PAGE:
SEOUL, South Korea — South Korea will send a list of proposed relief aid to flood-stricken North Korea and hold talks on reuniting families separated by war six decades ago, the government said Sunday, in signs of easing tensions on the divided peninsula.
An overflowing river last month swamped farmland, houses and public buildings in the North’s northwestern city of Sinuiju and adjacent areas. State media reported the region was "severely affected" by the flooding, and experts fear the flooding worsened the country’s chronic food shortages.
The North has relied on foreign food aid since natural disasters and mismanagement devastated its economy in the mid-1990s and led to a famine estimated to have killed as many as 2 million people.
Thousands of people were affected by the flooding, with some still living in public shelters after their houses were destroyed, according to the Choson Sinbo, a Japan-based newspaper considered a mouthpiece for North Korea.
Local officials have received some aid from the government and international organizations but urgently need more food, fuel, tents and construction materials, the newspaper reported.
On Sunday, South Korea’s Unification Ministry said it plans to forward a list of aid it is willing to send to the North, including rice and cement. Heavy equipment that North Korea also requested will not be delivered over concerns it may be used for military purposes, spokeswoman Lee Jong-joo said.
The Unification Ministry, which oversees relations with the North, did not indicate when it would deliver the assistance. The Yonhap news agency, citing an unidentified South Korean official, said the South would soon begin sending the aid unless North Korea rejects the list.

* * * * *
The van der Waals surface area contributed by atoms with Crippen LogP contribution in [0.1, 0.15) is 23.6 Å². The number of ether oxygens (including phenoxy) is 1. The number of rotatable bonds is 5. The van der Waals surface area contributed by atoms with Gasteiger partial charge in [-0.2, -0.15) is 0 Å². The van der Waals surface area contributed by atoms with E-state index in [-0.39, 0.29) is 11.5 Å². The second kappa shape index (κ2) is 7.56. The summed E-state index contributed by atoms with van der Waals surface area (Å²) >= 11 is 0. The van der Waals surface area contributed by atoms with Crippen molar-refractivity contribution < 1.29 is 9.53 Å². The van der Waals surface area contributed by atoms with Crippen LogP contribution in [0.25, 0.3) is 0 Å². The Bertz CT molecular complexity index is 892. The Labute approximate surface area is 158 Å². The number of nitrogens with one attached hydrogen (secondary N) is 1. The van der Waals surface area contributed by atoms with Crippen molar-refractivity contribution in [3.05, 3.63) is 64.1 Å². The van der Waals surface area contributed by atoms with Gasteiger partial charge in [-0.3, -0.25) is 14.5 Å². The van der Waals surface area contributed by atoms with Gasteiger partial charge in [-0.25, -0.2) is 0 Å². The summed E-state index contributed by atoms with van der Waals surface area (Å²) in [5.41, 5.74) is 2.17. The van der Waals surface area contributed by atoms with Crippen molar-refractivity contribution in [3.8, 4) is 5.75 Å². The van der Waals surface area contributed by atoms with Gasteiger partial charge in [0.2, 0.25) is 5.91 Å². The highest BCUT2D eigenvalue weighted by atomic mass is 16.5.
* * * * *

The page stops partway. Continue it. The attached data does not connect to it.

Relations between the Koreas plummeted to their lowest level in years following the sinking in March of a South Korean warship that killed 46 sailors. South Korea blames the sinking on North Korea, which denies any involvement.
Ties have shown signs of improvement since late last month when South Korea offered 10 billion won ($8.5 million) in aid to help the North recover from the flooding. North Korea later freed seven crew members of a South Korean fishing boat seized Aug. 8 and offered to discuss a new round of reunions of families separated by the 1950-53 Korean War.
More than 20,800 families have been briefly reunited through face-to-face meetings or by video following a landmark inter-Korean summit in 2000. The program stalled a year ago as ties between the countries deteriorated.
Lee said South Korea will ask for regular reunions, rather than the one-time meetings offered by the North.
Millions of families remain separated following the Korean peninsula’s division in 1945 and the ensuing Korean War, which ended with a cease-fire, not a peace treaty. There are no mail, telephone or e-mail exchanges between ordinary citizens in the two Koreas.
Meanwhile, special U.S. envoy Stephen Bosworth was to arrive in Seoul later Sunday for talks on stalled six-nation negotiations over North Korea’s nuclear programs.
In an apparent conciliatory gesture toward Washington, the North freed an imprisoned American last month during a visit by former U.S. President Jimmy Carter.